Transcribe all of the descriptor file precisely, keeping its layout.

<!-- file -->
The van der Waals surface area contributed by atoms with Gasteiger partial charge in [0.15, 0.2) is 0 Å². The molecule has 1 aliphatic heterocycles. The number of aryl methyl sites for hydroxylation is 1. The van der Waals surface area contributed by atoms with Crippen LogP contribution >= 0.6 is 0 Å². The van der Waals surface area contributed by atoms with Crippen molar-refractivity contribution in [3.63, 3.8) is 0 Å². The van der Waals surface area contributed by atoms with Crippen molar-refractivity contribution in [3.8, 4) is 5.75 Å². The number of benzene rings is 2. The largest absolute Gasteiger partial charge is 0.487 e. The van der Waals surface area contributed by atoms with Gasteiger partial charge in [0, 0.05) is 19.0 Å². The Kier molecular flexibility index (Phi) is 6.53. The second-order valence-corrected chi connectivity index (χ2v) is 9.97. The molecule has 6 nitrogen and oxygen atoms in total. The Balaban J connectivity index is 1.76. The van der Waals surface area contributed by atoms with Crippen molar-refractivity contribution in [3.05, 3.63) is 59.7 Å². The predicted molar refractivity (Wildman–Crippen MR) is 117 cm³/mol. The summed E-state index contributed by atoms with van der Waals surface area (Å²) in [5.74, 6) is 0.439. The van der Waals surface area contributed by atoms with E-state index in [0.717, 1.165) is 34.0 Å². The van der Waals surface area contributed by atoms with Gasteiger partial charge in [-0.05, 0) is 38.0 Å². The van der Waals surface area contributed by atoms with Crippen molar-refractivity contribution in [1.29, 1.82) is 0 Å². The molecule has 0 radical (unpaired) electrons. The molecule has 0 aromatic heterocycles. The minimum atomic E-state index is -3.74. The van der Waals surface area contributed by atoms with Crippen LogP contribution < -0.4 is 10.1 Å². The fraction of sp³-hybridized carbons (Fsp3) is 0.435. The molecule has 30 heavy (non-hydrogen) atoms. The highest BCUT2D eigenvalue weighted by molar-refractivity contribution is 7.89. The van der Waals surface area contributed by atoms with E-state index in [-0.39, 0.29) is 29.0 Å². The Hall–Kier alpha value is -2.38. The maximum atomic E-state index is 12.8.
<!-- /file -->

The van der Waals surface area contributed by atoms with Gasteiger partial charge in [0.15, 0.2) is 0 Å². The molecule has 1 aliphatic heterocycles. The number of aryl methyl sites for hydroxylation is 1. The van der Waals surface area contributed by atoms with Crippen LogP contribution >= 0.6 is 0 Å². The van der Waals surface area contributed by atoms with Crippen molar-refractivity contribution in [3.63, 3.8) is 0 Å². The van der Waals surface area contributed by atoms with Crippen molar-refractivity contribution in [3.8, 4) is 5.75 Å². The number of benzene rings is 2. The largest absolute Gasteiger partial charge is 0.487 e. The van der Waals surface area contributed by atoms with Gasteiger partial charge in [0, 0.05) is 19.0 Å². The Kier molecular flexibility index (Phi) is 6.53. The second-order valence-corrected chi connectivity index (χ2v) is 9.97. The molecule has 6 nitrogen and oxygen atoms in total. The Balaban J connectivity index is 1.76. The van der Waals surface area contributed by atoms with Crippen molar-refractivity contribution in [3.05, 3.63) is 59.7 Å². The predicted molar refractivity (Wildman–Crippen MR) is 117 cm³/mol. The summed E-state index contributed by atoms with van der Waals surface area (Å²) in [5.74, 6) is 0.439. The van der Waals surface area contributed by atoms with E-state index in [0.717, 1.165) is 34.0 Å². The van der Waals surface area contributed by atoms with Gasteiger partial charge in [-0.05, 0) is 38.0 Å². The van der Waals surface area contributed by atoms with Crippen molar-refractivity contribution in [1.29, 1.82) is 0 Å². The molecule has 0 radical (unpaired) electrons. The molecule has 0 aromatic heterocycles. The minimum atomic E-state index is -3.74. The van der Waals surface area contributed by atoms with Crippen LogP contribution < -0.4 is 10.1 Å². The fraction of sp³-hybridized carbons (Fsp3) is 0.435. The molecule has 30 heavy (non-hydrogen) atoms. The highest BCUT2D eigenvalue weighted by molar-refractivity contribution is 7.89. The van der Waals surface area contributed by atoms with E-state index in [-0.39, 0.29) is 29.0 Å². The Hall–Kier alpha value is -2.38. The maximum atomic E-state index is 12.8.